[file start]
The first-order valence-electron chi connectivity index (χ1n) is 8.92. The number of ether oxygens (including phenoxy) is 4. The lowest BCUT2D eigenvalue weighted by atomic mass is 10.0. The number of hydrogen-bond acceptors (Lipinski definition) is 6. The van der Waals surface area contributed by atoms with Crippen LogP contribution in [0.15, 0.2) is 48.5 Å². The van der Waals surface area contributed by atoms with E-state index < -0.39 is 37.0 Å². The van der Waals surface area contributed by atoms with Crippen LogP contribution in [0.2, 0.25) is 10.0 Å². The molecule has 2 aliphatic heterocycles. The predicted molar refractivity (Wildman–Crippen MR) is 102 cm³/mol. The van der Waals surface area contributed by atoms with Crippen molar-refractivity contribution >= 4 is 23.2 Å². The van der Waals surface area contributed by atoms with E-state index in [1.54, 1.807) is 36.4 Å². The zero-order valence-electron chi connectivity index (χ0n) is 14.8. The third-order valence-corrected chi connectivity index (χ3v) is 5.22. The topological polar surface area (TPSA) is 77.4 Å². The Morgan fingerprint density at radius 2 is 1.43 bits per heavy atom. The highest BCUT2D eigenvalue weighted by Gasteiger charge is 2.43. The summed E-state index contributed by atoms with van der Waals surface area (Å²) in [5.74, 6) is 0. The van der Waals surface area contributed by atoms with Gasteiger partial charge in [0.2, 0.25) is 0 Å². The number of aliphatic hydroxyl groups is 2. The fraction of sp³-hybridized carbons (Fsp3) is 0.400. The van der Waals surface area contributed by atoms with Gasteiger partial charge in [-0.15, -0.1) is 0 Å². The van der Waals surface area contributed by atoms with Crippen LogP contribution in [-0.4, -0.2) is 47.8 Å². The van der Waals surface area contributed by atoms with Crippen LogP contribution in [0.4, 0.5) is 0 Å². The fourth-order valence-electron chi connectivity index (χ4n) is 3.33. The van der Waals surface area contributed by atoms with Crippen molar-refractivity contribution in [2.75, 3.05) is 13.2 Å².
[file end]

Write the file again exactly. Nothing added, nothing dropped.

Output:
The first-order valence-electron chi connectivity index (χ1n) is 8.92. The number of ether oxygens (including phenoxy) is 4. The lowest BCUT2D eigenvalue weighted by atomic mass is 10.0. The number of hydrogen-bond acceptors (Lipinski definition) is 6. The van der Waals surface area contributed by atoms with Crippen LogP contribution in [0.15, 0.2) is 48.5 Å². The van der Waals surface area contributed by atoms with E-state index < -0.39 is 37.0 Å². The van der Waals surface area contributed by atoms with Crippen LogP contribution in [0.2, 0.25) is 10.0 Å². The molecule has 2 aliphatic heterocycles. The predicted molar refractivity (Wildman–Crippen MR) is 102 cm³/mol. The van der Waals surface area contributed by atoms with Crippen molar-refractivity contribution >= 4 is 23.2 Å². The van der Waals surface area contributed by atoms with E-state index in [1.54, 1.807) is 36.4 Å². The zero-order valence-electron chi connectivity index (χ0n) is 14.8. The third-order valence-corrected chi connectivity index (χ3v) is 5.22. The topological polar surface area (TPSA) is 77.4 Å². The Morgan fingerprint density at radius 2 is 1.43 bits per heavy atom. The highest BCUT2D eigenvalue weighted by Gasteiger charge is 2.43. The summed E-state index contributed by atoms with van der Waals surface area (Å²) in [5.74, 6) is 0. The van der Waals surface area contributed by atoms with Gasteiger partial charge in [0.2, 0.25) is 0 Å². The number of aliphatic hydroxyl groups is 2. The fraction of sp³-hybridized carbons (Fsp3) is 0.400. The van der Waals surface area contributed by atoms with Gasteiger partial charge in [-0.15, -0.1) is 0 Å². The van der Waals surface area contributed by atoms with Crippen LogP contribution in [-0.4, -0.2) is 47.8 Å². The van der Waals surface area contributed by atoms with Crippen LogP contribution in [0.4, 0.5) is 0 Å². The fourth-order valence-electron chi connectivity index (χ4n) is 3.33. The van der Waals surface area contributed by atoms with Crippen molar-refractivity contribution in [2.75, 3.05) is 13.2 Å².